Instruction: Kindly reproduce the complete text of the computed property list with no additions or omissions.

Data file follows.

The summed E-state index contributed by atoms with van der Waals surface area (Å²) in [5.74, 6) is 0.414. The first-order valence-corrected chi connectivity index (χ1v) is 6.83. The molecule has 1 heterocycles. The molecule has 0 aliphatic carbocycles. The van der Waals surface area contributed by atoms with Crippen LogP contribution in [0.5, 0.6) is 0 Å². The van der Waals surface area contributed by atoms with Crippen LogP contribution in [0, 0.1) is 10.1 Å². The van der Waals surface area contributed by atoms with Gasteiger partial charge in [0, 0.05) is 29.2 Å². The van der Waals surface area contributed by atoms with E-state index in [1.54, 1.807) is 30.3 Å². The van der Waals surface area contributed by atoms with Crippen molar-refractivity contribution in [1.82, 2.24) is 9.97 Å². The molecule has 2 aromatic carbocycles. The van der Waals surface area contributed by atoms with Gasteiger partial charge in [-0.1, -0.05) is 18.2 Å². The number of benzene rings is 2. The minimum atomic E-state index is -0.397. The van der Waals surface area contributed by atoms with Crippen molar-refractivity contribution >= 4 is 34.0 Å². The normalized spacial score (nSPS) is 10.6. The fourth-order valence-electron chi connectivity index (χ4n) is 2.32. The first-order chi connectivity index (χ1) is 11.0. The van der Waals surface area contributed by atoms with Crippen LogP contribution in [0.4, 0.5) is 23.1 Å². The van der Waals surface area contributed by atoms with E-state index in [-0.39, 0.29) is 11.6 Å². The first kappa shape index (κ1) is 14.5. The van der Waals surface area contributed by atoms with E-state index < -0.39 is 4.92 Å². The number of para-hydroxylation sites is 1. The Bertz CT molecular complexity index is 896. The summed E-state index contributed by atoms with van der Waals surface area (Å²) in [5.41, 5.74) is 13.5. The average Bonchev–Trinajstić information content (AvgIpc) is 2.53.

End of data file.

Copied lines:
The summed E-state index contributed by atoms with van der Waals surface area (Å²) in [5.74, 6) is 0.414. The first-order valence-corrected chi connectivity index (χ1v) is 6.83. The molecule has 1 heterocycles. The molecule has 0 aliphatic carbocycles. The van der Waals surface area contributed by atoms with Crippen LogP contribution in [0.5, 0.6) is 0 Å². The van der Waals surface area contributed by atoms with Crippen LogP contribution in [0, 0.1) is 10.1 Å². The van der Waals surface area contributed by atoms with Gasteiger partial charge in [0, 0.05) is 29.2 Å². The van der Waals surface area contributed by atoms with E-state index in [1.54, 1.807) is 30.3 Å². The van der Waals surface area contributed by atoms with Crippen molar-refractivity contribution in [1.82, 2.24) is 9.97 Å². The molecule has 2 aromatic carbocycles. The van der Waals surface area contributed by atoms with Gasteiger partial charge in [-0.1, -0.05) is 18.2 Å². The number of benzene rings is 2. The minimum atomic E-state index is -0.397. The van der Waals surface area contributed by atoms with Crippen molar-refractivity contribution >= 4 is 34.0 Å². The normalized spacial score (nSPS) is 10.6. The fourth-order valence-electron chi connectivity index (χ4n) is 2.32. The first-order chi connectivity index (χ1) is 11.0. The van der Waals surface area contributed by atoms with Crippen LogP contribution in [0.4, 0.5) is 23.1 Å². The van der Waals surface area contributed by atoms with E-state index in [-0.39, 0.29) is 11.6 Å². The first kappa shape index (κ1) is 14.5. The van der Waals surface area contributed by atoms with E-state index < -0.39 is 4.92 Å². The number of para-hydroxylation sites is 1. The Bertz CT molecular complexity index is 896. The summed E-state index contributed by atoms with van der Waals surface area (Å²) in [5.41, 5.74) is 13.5. The average Bonchev–Trinajstić information content (AvgIpc) is 2.53.